Near the border dividing Europe and Asia south of the Ural Mountains lies the Kazakh Steppe. In this vast 800,000 square kilometer region is the Earth’s largest dry steppe. It is also the site of Baikonur Cosmodrome the world’s largest space port. It was here on June 16, 1963 that Vostok 6 launched carrying the first woman, Cosmonaut Valentina Tereshkova, into space.
Tereshkova’s flight was a dual mission. She launched two days after Cosmonaut Valeriy Bykovsky left Baikonur in Vostok 5. The two later rendezvoused coming within three miles of each other. Tereshkova made 48 orbits and spent more than 70 hours in space.
Time warp to June 18, 1983. The Space Shuttle Challenger (Space Transportation System or STS) carries Sally Ride, America’s first woman in space. As a Mission Specialist on STS-7, Ride helped launch two communication satellites, made 97 orbits and spent more than six days in space.
Two years down the flight path, on October 5, 1984, Challenger STS-41-G is launched. This is NASA’s 13th Shuttle mission and Challenger’s sixth flight. This is Ride’s second flight on the Challenger and with her this time is Mission Specialist, Kathryn Sullivan. This is the first NASA mission with two women on board. On this mission Sullivan would become the first American woman to walk in space. Sullivan, however, is not the first woman to walk in space. That was Cosmonaut Svetlana Savitskaya on Soyuz T-12 on July 25, 1984.
And just this year Astronaut Peggy Whitson broke Jeff Williams’ record of 534 days in space. Whitson is now the longest serving American in space. She passed Williams on April 24. Whitson is due back on terrafirma from a tour on the International Space Station in September 2017.
While women have boldly chosen to go “where no man has gone before,” four women have died trying to go there. Two, Christa McAuliffe and Judith Resnek were on the Challenger (STS-51-L) when it exploded shortly after launch; and Kalapana Chawla and Laurel Blair Salton Clark died when Columbia (STS-107) broke apart on reentry.
The Final Frontier does not discriminate. The finality of space is uncompromising and unforgiving for both men and women. It deals with all on an equal footing. But back on Earth equality is debatable. For instance, President John F. Kennedy dropped the flag on the space race with his challenge to go to the moon and back: safely. We did this. He may have launched us into the Final Frontier but it is here on Earth his “New Frontier” was intended to bring forth civil and economic rights. A part of that program was to raise the minimum wage and for equal pay for women. Something we are still grappling about as we ponder missions to Mars and back.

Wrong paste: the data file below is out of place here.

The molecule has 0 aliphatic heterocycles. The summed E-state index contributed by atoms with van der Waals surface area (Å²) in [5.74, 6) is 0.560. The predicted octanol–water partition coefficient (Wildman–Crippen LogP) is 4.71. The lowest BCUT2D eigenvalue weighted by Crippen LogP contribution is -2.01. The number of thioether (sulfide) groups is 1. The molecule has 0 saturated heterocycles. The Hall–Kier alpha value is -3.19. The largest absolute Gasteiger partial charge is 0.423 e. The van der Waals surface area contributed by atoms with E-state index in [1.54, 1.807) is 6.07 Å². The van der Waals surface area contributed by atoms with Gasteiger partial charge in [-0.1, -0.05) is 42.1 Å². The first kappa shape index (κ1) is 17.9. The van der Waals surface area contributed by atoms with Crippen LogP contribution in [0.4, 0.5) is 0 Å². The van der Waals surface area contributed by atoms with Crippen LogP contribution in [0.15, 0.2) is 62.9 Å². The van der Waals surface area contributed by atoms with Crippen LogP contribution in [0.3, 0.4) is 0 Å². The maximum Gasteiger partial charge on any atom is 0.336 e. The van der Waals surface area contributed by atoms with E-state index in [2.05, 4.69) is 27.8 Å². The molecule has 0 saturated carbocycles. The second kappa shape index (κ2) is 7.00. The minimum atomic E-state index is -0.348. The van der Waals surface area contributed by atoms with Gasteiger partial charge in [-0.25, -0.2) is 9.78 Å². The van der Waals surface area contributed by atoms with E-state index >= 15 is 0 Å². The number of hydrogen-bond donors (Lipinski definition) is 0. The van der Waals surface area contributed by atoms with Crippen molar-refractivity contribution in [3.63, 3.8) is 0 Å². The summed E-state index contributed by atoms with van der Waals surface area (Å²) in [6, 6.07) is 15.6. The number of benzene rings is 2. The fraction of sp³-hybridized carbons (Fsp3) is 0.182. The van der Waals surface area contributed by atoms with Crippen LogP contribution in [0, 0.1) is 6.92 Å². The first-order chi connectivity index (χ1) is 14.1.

A gender wage gape existed then and today that gap still exists. A recent executive order rolled back a previous executive order dealing with the Fair Pay and Safe Workplaces order. This previous executive order was created in 2014 to ensure that companies doing businesses with the federal government adhere to labor and civil rights laws.
Women on any space-time continuum have made less then men. Women today make 80 cents on the $1 compared to men. This may not seem like a lot of money but over the span of a working career it adds up. The gender-wage gap is felt not only in a weekly paycheck but on a family’s standard of living. It also effects retirement and Social Security benefits working woman will receive. Particularly, if these benefits are based on an employees five highest years. According to median income statistics, women make less than $11,000 a year or about a half-million dollars less over their careers then men.
Some sites to visit
Wikipedia: International Space Station, Sally Ride, Valentina Tereshkova
Flickr: Peggy Whitson